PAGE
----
"I was a teenager and got really into Soundgarden in the early-'90s and then Live," he explained. "Throwing Copper, that record was so impactful to me. It made me want to pick up a guitar and start writing songs. I was always singing along to these artists like Alice In Chains and Tool, trying to emulate these incredible vocalists that I admired while trying to also find my own voice through it all."

The moment that changed his life, though, came in 1997.

"I went to see Live on the Secret Samadhi tour," Daughtry said. "It's a packed amphitheater, everybody's jamming out and head banging and I feel like I'm standing there like a student. I'm watching everything and it hit me, that's what I want to do with the rest of my life. I want to do what Ed Kowalczyk is doing."

Daughtry called that experience spiritual because of Kowalczyk's performance.

"It's weird to talk about this considering he's one of my dear friends now, but I loved his vocals and I loved the passion with which he sang and when I saw it live, it was a whole different level. It was even better. How was he doing it even better live?"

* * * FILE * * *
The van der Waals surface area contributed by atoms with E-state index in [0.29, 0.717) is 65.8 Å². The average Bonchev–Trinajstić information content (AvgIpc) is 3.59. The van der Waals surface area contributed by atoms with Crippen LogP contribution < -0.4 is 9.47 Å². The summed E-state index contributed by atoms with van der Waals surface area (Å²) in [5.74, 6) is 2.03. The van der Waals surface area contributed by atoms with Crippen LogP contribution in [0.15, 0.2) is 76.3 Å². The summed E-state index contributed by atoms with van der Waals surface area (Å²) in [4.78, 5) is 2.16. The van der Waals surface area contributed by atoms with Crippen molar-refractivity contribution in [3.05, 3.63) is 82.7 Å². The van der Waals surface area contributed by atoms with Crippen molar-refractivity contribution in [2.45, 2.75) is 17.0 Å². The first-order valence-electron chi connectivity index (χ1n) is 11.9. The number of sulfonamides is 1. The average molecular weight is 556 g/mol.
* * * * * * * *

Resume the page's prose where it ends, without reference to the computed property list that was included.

Daughtry admitted that after that night, his passion turned into a bit of an obsession as he started a band and began playing as many shows as he could.

"I was writing terrible songs and playing very sloppy, but I had this mindset that it was just going to happen, inevitably," he confessed. "I'm just going to keep doing this and at some point, it's going to pan out."

It took about 10 years of things not panning out for Daughtry to get blinded by the light at the end of the tunnel.

"American Idol happened," he said.

"At first, I had this short-sighted view that I'm just going to get on there and I'm not going to really do well because there's nobody doing modern rock and the general public doesn't want to hear that. If anything, I'll just make enough noise that people will maybe remember my name and I'll get more gigs ... It took on a life of its own and I started seeing the bigger picture."

Watch Daughtry's Audition on American Idol in 2006

Chris Daughtry joined Chuck Armstrong for Loudwire Nights on Thursday, April 27; the show replays online here, and you can tune in live every weeknight at 7PM ET or on the Loudwire app; you can also see if the show is available on your local radio station. Check out Daughtry's collaboration with Lzzy Hale on their cover of Journey's "Separate Ways (Worlds Apart)" at this location.

11 Rock + Metal Bands You Won't Find on Spotify

Spotify doesn't have everything, even when you're just looking at rock music from the last handful of decades. To that end, here are 11 rock and metal groups you can't currently stream on Spotify.

10 Heaviest Bands Who Released A Power Ballad

Even heavy bands can have soft songs.

More From 97.9 WGRD